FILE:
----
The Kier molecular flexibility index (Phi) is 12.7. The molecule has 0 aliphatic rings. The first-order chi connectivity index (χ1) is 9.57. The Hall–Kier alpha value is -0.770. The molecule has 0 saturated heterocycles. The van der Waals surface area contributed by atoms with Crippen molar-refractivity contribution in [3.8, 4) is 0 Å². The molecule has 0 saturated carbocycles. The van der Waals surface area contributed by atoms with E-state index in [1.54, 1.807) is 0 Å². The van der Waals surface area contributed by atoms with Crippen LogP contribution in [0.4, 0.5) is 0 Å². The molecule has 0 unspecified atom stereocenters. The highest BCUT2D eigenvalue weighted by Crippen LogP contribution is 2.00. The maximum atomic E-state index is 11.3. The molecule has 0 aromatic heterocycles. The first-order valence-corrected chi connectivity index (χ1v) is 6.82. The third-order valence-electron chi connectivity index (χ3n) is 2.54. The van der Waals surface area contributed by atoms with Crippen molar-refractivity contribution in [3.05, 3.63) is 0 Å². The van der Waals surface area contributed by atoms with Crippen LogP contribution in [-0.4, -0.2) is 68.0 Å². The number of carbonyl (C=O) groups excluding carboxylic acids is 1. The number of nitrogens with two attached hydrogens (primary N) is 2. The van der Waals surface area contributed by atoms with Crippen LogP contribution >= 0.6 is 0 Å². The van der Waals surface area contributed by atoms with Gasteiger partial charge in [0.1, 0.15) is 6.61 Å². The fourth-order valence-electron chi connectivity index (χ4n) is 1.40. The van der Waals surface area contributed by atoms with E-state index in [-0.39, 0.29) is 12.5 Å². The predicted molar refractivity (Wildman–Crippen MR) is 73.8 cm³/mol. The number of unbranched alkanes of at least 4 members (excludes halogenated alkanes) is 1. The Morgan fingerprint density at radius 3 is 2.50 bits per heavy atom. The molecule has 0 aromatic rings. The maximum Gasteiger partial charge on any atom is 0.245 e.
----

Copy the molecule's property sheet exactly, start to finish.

The Kier molecular flexibility index (Phi) is 12.7. The molecule has 0 aliphatic rings. The first-order chi connectivity index (χ1) is 9.57. The Hall–Kier alpha value is -0.770. The molecule has 0 saturated heterocycles. The van der Waals surface area contributed by atoms with Crippen molar-refractivity contribution in [3.8, 4) is 0 Å². The molecule has 0 saturated carbocycles. The van der Waals surface area contributed by atoms with E-state index in [1.54, 1.807) is 0 Å². The van der Waals surface area contributed by atoms with Crippen LogP contribution in [0.4, 0.5) is 0 Å². The molecule has 0 unspecified atom stereocenters. The highest BCUT2D eigenvalue weighted by Crippen LogP contribution is 2.00. The maximum atomic E-state index is 11.3. The molecule has 0 aromatic heterocycles. The first-order valence-corrected chi connectivity index (χ1v) is 6.82. The third-order valence-electron chi connectivity index (χ3n) is 2.54. The van der Waals surface area contributed by atoms with Crippen molar-refractivity contribution in [3.05, 3.63) is 0 Å². The van der Waals surface area contributed by atoms with Crippen LogP contribution in [-0.4, -0.2) is 68.0 Å². The number of carbonyl (C=O) groups excluding carboxylic acids is 1. The number of nitrogens with two attached hydrogens (primary N) is 2. The van der Waals surface area contributed by atoms with Crippen LogP contribution >= 0.6 is 0 Å². The van der Waals surface area contributed by atoms with Gasteiger partial charge in [0.1, 0.15) is 6.61 Å². The fourth-order valence-electron chi connectivity index (χ4n) is 1.40. The van der Waals surface area contributed by atoms with E-state index in [-0.39, 0.29) is 12.5 Å². The predicted molar refractivity (Wildman–Crippen MR) is 73.8 cm³/mol. The number of unbranched alkanes of at least 4 members (excludes halogenated alkanes) is 1. The Morgan fingerprint density at radius 3 is 2.50 bits per heavy atom. The molecule has 0 aromatic rings. The maximum Gasteiger partial charge on any atom is 0.245 e.